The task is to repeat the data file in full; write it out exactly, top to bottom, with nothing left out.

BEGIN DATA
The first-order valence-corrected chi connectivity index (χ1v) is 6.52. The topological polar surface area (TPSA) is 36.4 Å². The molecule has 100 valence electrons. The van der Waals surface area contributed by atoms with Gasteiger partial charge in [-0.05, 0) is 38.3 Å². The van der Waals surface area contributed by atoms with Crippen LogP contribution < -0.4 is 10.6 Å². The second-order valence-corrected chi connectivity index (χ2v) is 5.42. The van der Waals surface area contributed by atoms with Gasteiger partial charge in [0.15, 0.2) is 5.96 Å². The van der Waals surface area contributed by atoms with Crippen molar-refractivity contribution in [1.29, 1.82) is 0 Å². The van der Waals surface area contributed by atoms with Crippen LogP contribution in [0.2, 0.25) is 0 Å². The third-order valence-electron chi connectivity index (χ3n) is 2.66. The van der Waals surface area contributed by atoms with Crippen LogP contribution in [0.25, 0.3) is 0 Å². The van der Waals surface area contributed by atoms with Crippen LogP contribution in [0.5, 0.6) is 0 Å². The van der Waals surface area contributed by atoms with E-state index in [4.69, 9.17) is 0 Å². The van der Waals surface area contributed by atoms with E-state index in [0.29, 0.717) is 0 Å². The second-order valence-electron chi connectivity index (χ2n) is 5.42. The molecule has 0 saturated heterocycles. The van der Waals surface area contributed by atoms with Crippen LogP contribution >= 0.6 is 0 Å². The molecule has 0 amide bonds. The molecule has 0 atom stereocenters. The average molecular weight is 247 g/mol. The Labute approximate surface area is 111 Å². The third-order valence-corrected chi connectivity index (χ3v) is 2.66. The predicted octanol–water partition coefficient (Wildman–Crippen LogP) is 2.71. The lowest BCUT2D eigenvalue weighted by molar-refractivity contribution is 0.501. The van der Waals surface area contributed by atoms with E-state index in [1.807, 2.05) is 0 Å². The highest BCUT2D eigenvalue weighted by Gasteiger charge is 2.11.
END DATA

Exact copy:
The first-order valence-corrected chi connectivity index (χ1v) is 6.52. The topological polar surface area (TPSA) is 36.4 Å². The molecule has 100 valence electrons. The van der Waals surface area contributed by atoms with Gasteiger partial charge in [-0.05, 0) is 38.3 Å². The van der Waals surface area contributed by atoms with Crippen LogP contribution < -0.4 is 10.6 Å². The second-order valence-corrected chi connectivity index (χ2v) is 5.42. The van der Waals surface area contributed by atoms with Gasteiger partial charge in [0.15, 0.2) is 5.96 Å². The van der Waals surface area contributed by atoms with Crippen molar-refractivity contribution in [1.29, 1.82) is 0 Å². The van der Waals surface area contributed by atoms with Crippen LogP contribution in [0.2, 0.25) is 0 Å². The third-order valence-electron chi connectivity index (χ3n) is 2.66. The van der Waals surface area contributed by atoms with Crippen LogP contribution in [0.25, 0.3) is 0 Å². The van der Waals surface area contributed by atoms with Crippen LogP contribution in [0.5, 0.6) is 0 Å². The van der Waals surface area contributed by atoms with E-state index in [4.69, 9.17) is 0 Å². The van der Waals surface area contributed by atoms with E-state index in [0.29, 0.717) is 0 Å². The second-order valence-electron chi connectivity index (χ2n) is 5.42. The molecule has 0 saturated heterocycles. The van der Waals surface area contributed by atoms with Crippen LogP contribution >= 0.6 is 0 Å². The molecule has 0 amide bonds. The molecule has 0 atom stereocenters. The average molecular weight is 247 g/mol. The Labute approximate surface area is 111 Å². The third-order valence-corrected chi connectivity index (χ3v) is 2.66. The predicted octanol–water partition coefficient (Wildman–Crippen LogP) is 2.71. The lowest BCUT2D eigenvalue weighted by molar-refractivity contribution is 0.501. The van der Waals surface area contributed by atoms with E-state index in [1.807, 2.05) is 0 Å². The highest BCUT2D eigenvalue weighted by Gasteiger charge is 2.11.